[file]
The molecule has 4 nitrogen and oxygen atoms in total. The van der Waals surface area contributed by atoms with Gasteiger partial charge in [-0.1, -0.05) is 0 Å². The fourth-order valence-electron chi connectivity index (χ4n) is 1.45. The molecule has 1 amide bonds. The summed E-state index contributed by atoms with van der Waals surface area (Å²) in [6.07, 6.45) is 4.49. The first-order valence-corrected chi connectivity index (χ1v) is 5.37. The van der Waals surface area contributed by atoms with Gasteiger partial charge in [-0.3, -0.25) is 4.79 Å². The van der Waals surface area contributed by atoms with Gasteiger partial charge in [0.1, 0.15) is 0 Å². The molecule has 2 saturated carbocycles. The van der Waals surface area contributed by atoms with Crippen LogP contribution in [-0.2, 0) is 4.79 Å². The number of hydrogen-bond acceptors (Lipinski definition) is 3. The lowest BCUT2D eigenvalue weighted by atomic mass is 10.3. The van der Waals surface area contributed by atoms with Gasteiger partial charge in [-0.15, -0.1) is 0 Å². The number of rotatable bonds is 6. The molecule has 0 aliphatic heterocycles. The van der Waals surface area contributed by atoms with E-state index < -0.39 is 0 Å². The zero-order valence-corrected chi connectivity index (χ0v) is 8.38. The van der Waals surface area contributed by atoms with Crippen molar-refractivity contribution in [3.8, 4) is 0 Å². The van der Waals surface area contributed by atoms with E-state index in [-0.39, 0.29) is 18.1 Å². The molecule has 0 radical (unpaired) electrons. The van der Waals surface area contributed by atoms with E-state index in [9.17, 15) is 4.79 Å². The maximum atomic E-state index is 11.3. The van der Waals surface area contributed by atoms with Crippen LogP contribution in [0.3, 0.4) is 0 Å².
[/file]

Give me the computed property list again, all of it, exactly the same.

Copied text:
The molecule has 4 nitrogen and oxygen atoms in total. The van der Waals surface area contributed by atoms with Gasteiger partial charge in [-0.1, -0.05) is 0 Å². The fourth-order valence-electron chi connectivity index (χ4n) is 1.45. The molecule has 1 amide bonds. The summed E-state index contributed by atoms with van der Waals surface area (Å²) in [6.07, 6.45) is 4.49. The first-order valence-corrected chi connectivity index (χ1v) is 5.37. The van der Waals surface area contributed by atoms with Gasteiger partial charge in [-0.3, -0.25) is 4.79 Å². The van der Waals surface area contributed by atoms with Gasteiger partial charge in [0.1, 0.15) is 0 Å². The molecule has 2 saturated carbocycles. The van der Waals surface area contributed by atoms with Crippen LogP contribution in [-0.2, 0) is 4.79 Å². The number of hydrogen-bond acceptors (Lipinski definition) is 3. The lowest BCUT2D eigenvalue weighted by atomic mass is 10.3. The van der Waals surface area contributed by atoms with Gasteiger partial charge in [-0.15, -0.1) is 0 Å². The number of rotatable bonds is 6. The molecule has 0 aliphatic heterocycles. The van der Waals surface area contributed by atoms with E-state index < -0.39 is 0 Å². The zero-order valence-corrected chi connectivity index (χ0v) is 8.38. The van der Waals surface area contributed by atoms with Crippen molar-refractivity contribution in [3.8, 4) is 0 Å². The van der Waals surface area contributed by atoms with E-state index in [-0.39, 0.29) is 18.1 Å². The molecule has 0 radical (unpaired) electrons. The van der Waals surface area contributed by atoms with E-state index in [9.17, 15) is 4.79 Å². The maximum atomic E-state index is 11.3. The van der Waals surface area contributed by atoms with Crippen LogP contribution in [0.3, 0.4) is 0 Å².